Why We Can't Leave Saving the Planet to Environmentalists
Two of Time magazine’s “Heroes of the Environment” reject the status quo of liberal politics and offer a bold vision for addressing climate change.
Michael Shellenberger and Ted Nordhaus triggered a firestorm of controversy with their self-published essay “The Death of Environmentalism,” which argued that the existing model of environmentalism cannot adequately address global warming and that a new politics needs to take its place.
In this follow-up to their essay, the authors give an expansive and eloquent manifesto for political change. American values have changed dramatically since the environmental movement’s greatest victories in the 1960s. And while global warming presents exponentially greater challenges than any past pollution problem, environmentalists continue to employ the same tired and ineffective tactics.
Making the case for abandoning old categories (nature versus the market; left versus right), the authors articulate a new pragmatism that has already found champions in prominent figures such as Hillary Clinton and Barack Obama. Seeing a connection between the failures of environmentalism and the failures of the entire left-leaning political agenda, the authors point the way toward an aspirational politics that will resonate with modern American values and be capable of tackling our most pressing challenges.
“To win, Nordhaus and Shellenberger persuasively argue, environmentalists must stop congratulating themselves for their own willingness to confront inconvenient truths and must focus on building a politics of shared hope rather than relying on a politics of fear.” —The New York Times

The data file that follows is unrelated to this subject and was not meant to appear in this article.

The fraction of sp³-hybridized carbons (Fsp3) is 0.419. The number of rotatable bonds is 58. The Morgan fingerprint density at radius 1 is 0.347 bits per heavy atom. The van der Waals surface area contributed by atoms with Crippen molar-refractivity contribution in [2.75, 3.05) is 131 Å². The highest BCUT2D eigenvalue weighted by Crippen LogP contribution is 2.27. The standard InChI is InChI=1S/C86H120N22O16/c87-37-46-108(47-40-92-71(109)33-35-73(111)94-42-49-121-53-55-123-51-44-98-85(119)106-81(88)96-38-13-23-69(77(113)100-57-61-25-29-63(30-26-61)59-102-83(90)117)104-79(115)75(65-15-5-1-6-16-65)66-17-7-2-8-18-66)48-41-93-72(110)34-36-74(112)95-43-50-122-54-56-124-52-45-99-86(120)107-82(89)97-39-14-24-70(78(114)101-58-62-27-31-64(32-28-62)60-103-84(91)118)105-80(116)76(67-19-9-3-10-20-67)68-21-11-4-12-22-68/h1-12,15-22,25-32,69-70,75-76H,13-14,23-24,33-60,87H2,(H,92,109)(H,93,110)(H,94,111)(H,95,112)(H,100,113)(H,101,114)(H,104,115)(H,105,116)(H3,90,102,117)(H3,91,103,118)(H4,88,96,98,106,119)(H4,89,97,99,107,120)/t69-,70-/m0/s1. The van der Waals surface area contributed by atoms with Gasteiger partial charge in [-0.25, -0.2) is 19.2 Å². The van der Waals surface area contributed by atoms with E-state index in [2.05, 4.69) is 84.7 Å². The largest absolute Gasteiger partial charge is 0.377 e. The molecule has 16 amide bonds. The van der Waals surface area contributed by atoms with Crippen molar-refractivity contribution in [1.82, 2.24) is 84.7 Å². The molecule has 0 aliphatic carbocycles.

Three years after their contentious, seminal essay, The Death of Environmentalism, advocated a radical reassessment of the global warming dilemma, career environmental activists Nordhaus and Shellenberger present the book version, which mines postmaterialist thought for solutions that fall somewhere between the death threats and Band-Aid solutions they say are currently masquerading as debate and progress. Arguing that preservation requires something qualitatively different from limiting our contamination of nature, Nordhaus and Shellenberger contend that, as Americans, we must collectively sacrifice our standard of living to reverse the inevitable, a seemingly impossible but necessary task in a nation plagued by affluence envy and credit card debt. Referencing a wide array of current political and environmental work, the authors show how current pop environmentalism (think Al Gore's An Inconvenient Truth) is mired in a pollution paradigm... profoundly inadequate for understanding and dealing with global warming. True progress, they contend, requires embracing a pragmatic approach to the constantly changing world, rather than a stubborn belief that all things have an essential unchanging nature, which can be protected or restored. Though their plan to sell the largest middle class in history on a new vision of prosperity (defining wealth by overall well-being ) seems like a long shot, their big-picture ideas are important and intensely argued, making this a convincing, resonant and hopeful primer on postenvironmentalism.